Featured Articles

Analysts expect ARM to do well next year

Analysts expect ARM to do well next year

British chip designer ARM could cash in on the mobile industry's rush to transition to 64-bit operating systems and hardware.

More...
Huawei and Xiaomi outpace Lenovo, LG in smartphone market

Huawei and Xiaomi outpace Lenovo, LG in smartphone market

Samsung has lost smartphone market share, ending the quarter on a low note and Xiaomi appears to be the big winner.

More...
Intel Broadwell 15W coming to CES

Intel Broadwell 15W coming to CES

It looks like Intel will be showing off its 14nm processors, codenames Broadwell, in a couple of weeks at CES 2015.

More...
Gainward GTX 980 Phantom reviewed

Gainward GTX 980 Phantom reviewed

Today we’ll be taking a closer look at the recently introduced Gainward GTX 980 4GB with the company’s trademark Phantom cooler.

More...
Zotac ZBOX Sphere OI520 barebones vs Sphere Plus review

Zotac ZBOX Sphere OI520 barebones vs Sphere Plus review

Zotac has been in the nettop and mini-PC space for more than four years now and it has managed to carve…

More...
Frontpage Slideshow | Copyright © 2006-2010 orks, a business unit of Nuevvo Webware Ltd.
Friday, 25 June 2010 09:39

SanDisk develops drive for 2110

Written by Nick Farell


If you plan to be around then
Hard drive maker SanDisk has lifted the kimono on a Secure Digital card that can store data for 100 years.

While the downside is that the card can only be written to once, SanDisk thinks that even the sands of time will not crack it. The WORM (write once, read many) card is "tamper proof" and data cannot be altered or deleted, SanDisk said in a statement.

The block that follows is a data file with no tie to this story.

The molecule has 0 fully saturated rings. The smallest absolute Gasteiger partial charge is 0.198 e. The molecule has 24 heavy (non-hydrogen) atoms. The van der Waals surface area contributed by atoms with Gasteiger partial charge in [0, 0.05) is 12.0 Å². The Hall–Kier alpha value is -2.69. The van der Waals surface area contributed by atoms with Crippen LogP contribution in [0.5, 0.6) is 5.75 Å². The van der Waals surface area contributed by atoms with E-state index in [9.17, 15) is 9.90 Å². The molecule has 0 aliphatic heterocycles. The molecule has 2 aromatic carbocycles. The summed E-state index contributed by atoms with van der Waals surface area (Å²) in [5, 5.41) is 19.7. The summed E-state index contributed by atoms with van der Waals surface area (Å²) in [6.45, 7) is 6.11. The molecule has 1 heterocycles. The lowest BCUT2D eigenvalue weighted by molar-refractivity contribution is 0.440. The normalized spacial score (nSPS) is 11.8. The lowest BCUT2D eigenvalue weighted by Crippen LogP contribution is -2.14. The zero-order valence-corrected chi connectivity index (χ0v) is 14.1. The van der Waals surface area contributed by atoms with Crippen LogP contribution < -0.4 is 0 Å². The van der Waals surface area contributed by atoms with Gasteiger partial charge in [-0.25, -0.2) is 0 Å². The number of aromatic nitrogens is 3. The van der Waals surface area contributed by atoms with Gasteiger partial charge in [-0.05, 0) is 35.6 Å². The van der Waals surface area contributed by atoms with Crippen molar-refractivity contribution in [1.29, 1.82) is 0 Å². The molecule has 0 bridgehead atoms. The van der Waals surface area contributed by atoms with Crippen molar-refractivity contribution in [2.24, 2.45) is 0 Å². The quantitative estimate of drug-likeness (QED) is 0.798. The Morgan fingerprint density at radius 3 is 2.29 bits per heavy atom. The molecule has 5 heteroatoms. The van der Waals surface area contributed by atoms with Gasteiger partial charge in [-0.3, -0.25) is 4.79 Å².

The card is designed for long-time preservation of crucial data like legal documents, medical files and forensic evidence. The other downside is that the media can only store a 1GB. Quite how SanDisk can be sure that your porn stash will still be available to your great grandchildren is anyone's guess. They only say that the 100-year data-retention lifespan based on internal tests conducted at normal room temperatures.

The card looks like a DVD-write only media, but much smaller and with a much longer life span. The WORM works like conventional SD media, but only with compatible devices. Apparently it has found a customer in the Japanese police force which wants to archive images as an alternative to film. The company is working with a number of consumer electronics companies including camera vendors to support the media.

No word on price yet.
blog comments powered by Disqus

 

Facebook activity

Latest Commented Articles

Recent Comments